USD/JPY Thanks Tankan and Tests Higher Ground

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The all-important Japanese Tankan Manufacturing Index came in line with expectations and rose to 6 points. Despite this rise, USD/JPY continues its steady advance following the release and is testing highs above the 83.40 resistance line.

Early expectations were based on the fact that the majority of the 1200 manufacturers surveyed for this release, handed in their numbers by the first deadline of March 11th.

This was the date of the catastrophic earthquake, tsunami and ongoing nuclear crisis that devastated Japan. So, before the impact of the disaster, the economy was stable, with slightly improving conditions.

USD/JPY now trades at 8.343, moving above the tough 83.40 level that held it before the release. The break still needs to be confirmed.

The main lines to watch with this pair apart from 83.40 are 82.87 and 82 below, and 84 and 84.50 above. For more technical levels, explanations and events, see the USD/JPY Forecast.

The BOJ’s Tankan Manufacturing Index is one of the relatively few Japanese economic indices that have a big impact on the yen.

The BOJ also provided its report for the non-manufacturing, services sector. Also here, expectations stood on a small tick up from 1 to 2 points, and here the figure even exceeded expectations with a rise to 3 points.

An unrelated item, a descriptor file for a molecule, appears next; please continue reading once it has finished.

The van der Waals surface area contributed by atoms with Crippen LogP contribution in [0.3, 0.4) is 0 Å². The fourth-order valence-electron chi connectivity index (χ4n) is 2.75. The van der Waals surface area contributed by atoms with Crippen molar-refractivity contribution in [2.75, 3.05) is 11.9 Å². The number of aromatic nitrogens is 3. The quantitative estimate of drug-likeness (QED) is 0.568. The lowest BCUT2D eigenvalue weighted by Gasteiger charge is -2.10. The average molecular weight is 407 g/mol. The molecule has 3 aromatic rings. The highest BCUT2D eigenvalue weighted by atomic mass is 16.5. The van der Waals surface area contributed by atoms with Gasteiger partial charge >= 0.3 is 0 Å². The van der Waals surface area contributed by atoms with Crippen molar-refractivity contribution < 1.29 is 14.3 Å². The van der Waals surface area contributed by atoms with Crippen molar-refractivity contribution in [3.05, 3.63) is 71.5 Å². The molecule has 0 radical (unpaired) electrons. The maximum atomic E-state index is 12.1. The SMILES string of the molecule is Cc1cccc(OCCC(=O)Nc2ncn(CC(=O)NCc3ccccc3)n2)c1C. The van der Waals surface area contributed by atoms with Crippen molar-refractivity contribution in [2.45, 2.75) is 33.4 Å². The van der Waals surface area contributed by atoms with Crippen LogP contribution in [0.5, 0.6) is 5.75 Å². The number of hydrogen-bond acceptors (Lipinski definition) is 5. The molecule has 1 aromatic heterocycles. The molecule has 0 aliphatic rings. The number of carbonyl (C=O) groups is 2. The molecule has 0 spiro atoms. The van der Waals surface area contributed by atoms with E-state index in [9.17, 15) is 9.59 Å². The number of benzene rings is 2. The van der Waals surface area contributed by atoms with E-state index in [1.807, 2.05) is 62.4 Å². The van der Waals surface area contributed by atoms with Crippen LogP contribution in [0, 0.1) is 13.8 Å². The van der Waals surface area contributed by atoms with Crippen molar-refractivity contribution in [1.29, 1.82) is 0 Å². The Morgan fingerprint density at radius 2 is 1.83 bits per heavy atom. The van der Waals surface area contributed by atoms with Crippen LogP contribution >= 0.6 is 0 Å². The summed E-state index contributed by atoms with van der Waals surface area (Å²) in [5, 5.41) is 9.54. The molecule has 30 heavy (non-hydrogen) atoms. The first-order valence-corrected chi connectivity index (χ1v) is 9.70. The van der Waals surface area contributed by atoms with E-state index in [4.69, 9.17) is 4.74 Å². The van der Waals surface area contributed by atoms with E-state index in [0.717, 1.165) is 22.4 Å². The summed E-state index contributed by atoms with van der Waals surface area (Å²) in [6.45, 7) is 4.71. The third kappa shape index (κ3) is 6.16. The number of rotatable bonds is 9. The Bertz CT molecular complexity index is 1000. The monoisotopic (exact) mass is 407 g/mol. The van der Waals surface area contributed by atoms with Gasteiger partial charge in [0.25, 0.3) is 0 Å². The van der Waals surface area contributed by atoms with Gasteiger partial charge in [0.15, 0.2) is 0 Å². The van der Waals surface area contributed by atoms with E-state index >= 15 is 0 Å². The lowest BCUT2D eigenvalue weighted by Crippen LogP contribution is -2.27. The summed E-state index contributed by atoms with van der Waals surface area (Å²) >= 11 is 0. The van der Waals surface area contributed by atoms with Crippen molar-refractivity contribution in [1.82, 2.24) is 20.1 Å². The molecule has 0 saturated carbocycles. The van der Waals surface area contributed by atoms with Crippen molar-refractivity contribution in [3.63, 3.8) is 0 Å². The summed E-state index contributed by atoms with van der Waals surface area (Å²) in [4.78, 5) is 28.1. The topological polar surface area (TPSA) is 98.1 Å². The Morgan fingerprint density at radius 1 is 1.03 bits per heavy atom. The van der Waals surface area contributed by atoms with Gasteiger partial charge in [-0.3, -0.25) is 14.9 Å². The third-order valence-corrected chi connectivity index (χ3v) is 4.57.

The horrific tragedy first sent USD/JPY down, on speculations that Japanese companies would need to “repatriate” money to Japan in order to pay insurance and rebuild the economy. It fell below the previous historic low of 79.75 in a sharp move. This was followed by a coordinated international intervention to weaken the yen in the aftermath of the disaster, in order to aid the economy.

This intervention stabilized the pair around 81 for some time, and in the past week, the pair was on the rise. The big move was when it crossed the 82 area. It then stopped under the 83.40 line just before the release.

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Yohay Elam – Founder, Writer and Editor I have been into forex trading for over 5 years, and I share the experience that I have and the knowledge that I’ve accumulated. After taking a short course about forex. Like many forex traders, I’ve earned a significant share of my knowledge the hard way. Macroeconomics, the impact of news on the ever-moving currency markets and trading psychology have always fascinated me. Before founding Forex Crunch, I’ve worked as a programmer in various hi-tech companies. I have a B. Sc. in Computer Science from Ben Gurion University. Given this background, forex software has a relatively bigger share in the posts.